Every February we celebrate Black History Month by highlighting Black leaders, activists, stories, struggles, and successes, but how did this tradition come about? Black History Month was not always the way we see it today. It began at the fiftieth anniversary of the destruction of slavery in 1912 where thousands of African Americans from around the country flooded the streets of Washington, D.C. to see exhibits highlighting the achievements of the Black community, including a scholar named Carter G. Woodson. The three-week event inspired Woodson, and it was clear there was a demand for the study and presentation of Black history. Before leaving D.C., Woodson formed an organization devoted to the study of Black life and history called the Association for the Study of Negro Life and History (ASNLH).
Woodson went on to develop The Journal of Negro History in 1916 which he urged other Black civic organizations to promote in order to popularize the history and achievements that Black researchers were uncovering. The response was overwhelmingly positive which led to the creation of Negro History and Literature Week, later renamed Negro Achievement Week. While the reach was significant, Woodson desired more for the impact of the ASNLH. In 1925, the ASNLH announced Negro History Week to popularize Black history for the mainstream.
Woodson chose February for this week-long event because of the two historical birthdays that were important to Black history, Abraham Lincoln and Frederick Douglass. He used these already-celebrated holidays to expand on the general population’s knowledge of Black history. Everyone knew of the impact of Lincoln and Douglass, giving the ASNLH a platform to expand on its research. While he used these men as examples of Black history, he was more interested in the achievements of the Black race as a whole that had contributed to the advancement of human civilization. Lincoln had not freed the slaves, hundreds of thousands of Black soldiers did and this was an important distinction to Woodson.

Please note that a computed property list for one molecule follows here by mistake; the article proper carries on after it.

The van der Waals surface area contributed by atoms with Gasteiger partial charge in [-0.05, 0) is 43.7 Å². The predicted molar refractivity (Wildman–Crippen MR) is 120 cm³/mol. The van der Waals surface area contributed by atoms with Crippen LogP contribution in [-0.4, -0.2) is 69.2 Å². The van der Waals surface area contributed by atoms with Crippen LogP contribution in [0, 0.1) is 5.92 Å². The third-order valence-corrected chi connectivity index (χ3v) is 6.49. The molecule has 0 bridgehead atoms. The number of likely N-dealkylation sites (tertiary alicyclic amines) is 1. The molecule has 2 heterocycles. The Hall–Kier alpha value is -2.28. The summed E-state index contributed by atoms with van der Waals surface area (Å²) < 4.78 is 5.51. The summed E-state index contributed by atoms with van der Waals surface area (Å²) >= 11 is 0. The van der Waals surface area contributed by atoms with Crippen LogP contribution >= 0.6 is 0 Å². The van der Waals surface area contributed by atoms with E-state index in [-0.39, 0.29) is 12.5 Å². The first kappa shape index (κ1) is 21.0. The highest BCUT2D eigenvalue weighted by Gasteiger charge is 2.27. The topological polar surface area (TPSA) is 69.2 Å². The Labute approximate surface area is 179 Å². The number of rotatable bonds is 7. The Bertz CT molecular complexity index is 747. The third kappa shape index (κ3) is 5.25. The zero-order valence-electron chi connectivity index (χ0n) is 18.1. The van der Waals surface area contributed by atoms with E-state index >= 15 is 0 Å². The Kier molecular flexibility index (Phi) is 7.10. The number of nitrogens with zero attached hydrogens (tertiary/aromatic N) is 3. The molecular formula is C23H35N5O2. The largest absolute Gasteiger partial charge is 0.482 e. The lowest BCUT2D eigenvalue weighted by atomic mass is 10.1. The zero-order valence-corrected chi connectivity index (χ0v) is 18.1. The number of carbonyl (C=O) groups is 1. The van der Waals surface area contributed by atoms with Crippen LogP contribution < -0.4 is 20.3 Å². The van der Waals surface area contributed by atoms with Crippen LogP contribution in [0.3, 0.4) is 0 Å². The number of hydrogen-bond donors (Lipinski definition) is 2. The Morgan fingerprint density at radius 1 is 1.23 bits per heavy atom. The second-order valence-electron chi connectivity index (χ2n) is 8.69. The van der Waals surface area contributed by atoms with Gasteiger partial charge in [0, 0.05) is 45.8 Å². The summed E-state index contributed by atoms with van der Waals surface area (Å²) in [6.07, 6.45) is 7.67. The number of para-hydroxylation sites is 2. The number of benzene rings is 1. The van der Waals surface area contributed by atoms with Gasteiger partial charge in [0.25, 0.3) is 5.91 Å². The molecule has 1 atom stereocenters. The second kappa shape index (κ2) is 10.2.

Negro History Week appeared in schools and the general public across the country. Teachers demanded materials to instruct their students about Black history and literature and looked to Woodson and the ASNLH for support. They began establishing annual themes and providing pictures, lessons, plays, historical performances, and posters to teachers. The demand did not stop, more historians and progressive whites became interested in learning more about the history of Black people and adopted Negro History Week into their curriculum. By the 1930s, the demand became uncontrollable for the ASNLH and grifters started coming out of the woodworks to take advantage of public interest. As with everything in America, Negro History Week was becoming heavily commercialized and Woodson, a reformer, became frustrated with its trivialization. It was never about a one-week celebration for Woodson, he had hoped that Black history would become a normal facet of education and eliminate the need for Negro History Week.
The transition to Black History Month started in the 1960s with many cities, schools, and universities adopting the tradition but it wasn’t until 1976, fifty years after creation, that the ASNLH formally embraced the change. Since then, every American president has endorsed the ASNLH’s annual theme. The celebration of Black history is still vital in America, but how we go about it matters. To honor the legacy of Carter G. Woodson, we must strive to uplift Black voices and their stories and not use this salient occasion to virtue signal or profit off of Black history.